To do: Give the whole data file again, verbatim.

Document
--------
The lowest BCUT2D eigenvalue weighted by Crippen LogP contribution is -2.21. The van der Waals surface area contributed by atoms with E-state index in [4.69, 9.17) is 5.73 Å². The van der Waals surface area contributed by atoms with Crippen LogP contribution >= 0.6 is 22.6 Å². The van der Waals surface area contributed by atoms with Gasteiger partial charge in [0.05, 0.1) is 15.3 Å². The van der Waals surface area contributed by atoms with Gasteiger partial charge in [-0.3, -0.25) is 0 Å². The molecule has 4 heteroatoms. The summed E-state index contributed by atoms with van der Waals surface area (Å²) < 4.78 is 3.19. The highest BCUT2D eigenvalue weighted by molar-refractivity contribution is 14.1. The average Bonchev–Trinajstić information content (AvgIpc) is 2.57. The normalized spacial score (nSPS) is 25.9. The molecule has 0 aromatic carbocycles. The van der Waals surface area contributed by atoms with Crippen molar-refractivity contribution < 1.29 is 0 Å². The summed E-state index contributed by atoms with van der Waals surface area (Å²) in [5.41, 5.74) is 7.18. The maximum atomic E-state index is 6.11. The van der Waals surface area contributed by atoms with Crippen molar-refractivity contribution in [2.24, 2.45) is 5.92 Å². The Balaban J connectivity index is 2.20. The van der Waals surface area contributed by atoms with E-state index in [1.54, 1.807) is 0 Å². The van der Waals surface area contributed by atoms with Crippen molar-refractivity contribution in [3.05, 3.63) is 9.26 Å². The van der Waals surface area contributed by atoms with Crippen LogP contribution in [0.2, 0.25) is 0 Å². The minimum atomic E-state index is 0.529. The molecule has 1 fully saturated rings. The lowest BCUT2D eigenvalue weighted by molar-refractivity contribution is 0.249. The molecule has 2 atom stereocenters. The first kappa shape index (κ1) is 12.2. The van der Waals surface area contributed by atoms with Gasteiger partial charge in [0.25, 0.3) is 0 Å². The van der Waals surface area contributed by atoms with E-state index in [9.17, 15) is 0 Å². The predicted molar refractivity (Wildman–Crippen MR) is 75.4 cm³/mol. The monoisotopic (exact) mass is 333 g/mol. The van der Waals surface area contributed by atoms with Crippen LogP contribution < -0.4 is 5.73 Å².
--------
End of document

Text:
The lowest BCUT2D eigenvalue weighted by Crippen LogP contribution is -2.21. The van der Waals surface area contributed by atoms with E-state index in [4.69, 9.17) is 5.73 Å². The van der Waals surface area contributed by atoms with Crippen LogP contribution >= 0.6 is 22.6 Å². The van der Waals surface area contributed by atoms with Gasteiger partial charge in [0.05, 0.1) is 15.3 Å². The van der Waals surface area contributed by atoms with Gasteiger partial charge in [-0.3, -0.25) is 0 Å². The molecule has 4 heteroatoms. The summed E-state index contributed by atoms with van der Waals surface area (Å²) < 4.78 is 3.19. The highest BCUT2D eigenvalue weighted by molar-refractivity contribution is 14.1. The average Bonchev–Trinajstić information content (AvgIpc) is 2.57. The normalized spacial score (nSPS) is 25.9. The molecule has 0 aromatic carbocycles. The van der Waals surface area contributed by atoms with Crippen molar-refractivity contribution < 1.29 is 0 Å². The summed E-state index contributed by atoms with van der Waals surface area (Å²) in [5.41, 5.74) is 7.18. The maximum atomic E-state index is 6.11. The van der Waals surface area contributed by atoms with Crippen molar-refractivity contribution in [2.24, 2.45) is 5.92 Å². The Balaban J connectivity index is 2.20. The van der Waals surface area contributed by atoms with E-state index in [1.54, 1.807) is 0 Å². The van der Waals surface area contributed by atoms with Crippen molar-refractivity contribution in [3.05, 3.63) is 9.26 Å². The van der Waals surface area contributed by atoms with Crippen LogP contribution in [0.2, 0.25) is 0 Å². The minimum atomic E-state index is 0.529. The molecule has 1 fully saturated rings. The lowest BCUT2D eigenvalue weighted by molar-refractivity contribution is 0.249. The molecule has 2 atom stereocenters. The first kappa shape index (κ1) is 12.2. The van der Waals surface area contributed by atoms with Gasteiger partial charge in [0.25, 0.3) is 0 Å². The van der Waals surface area contributed by atoms with E-state index in [9.17, 15) is 0 Å². The predicted molar refractivity (Wildman–Crippen MR) is 75.4 cm³/mol. The monoisotopic (exact) mass is 333 g/mol. The van der Waals surface area contributed by atoms with Crippen LogP contribution < -0.4 is 5.73 Å².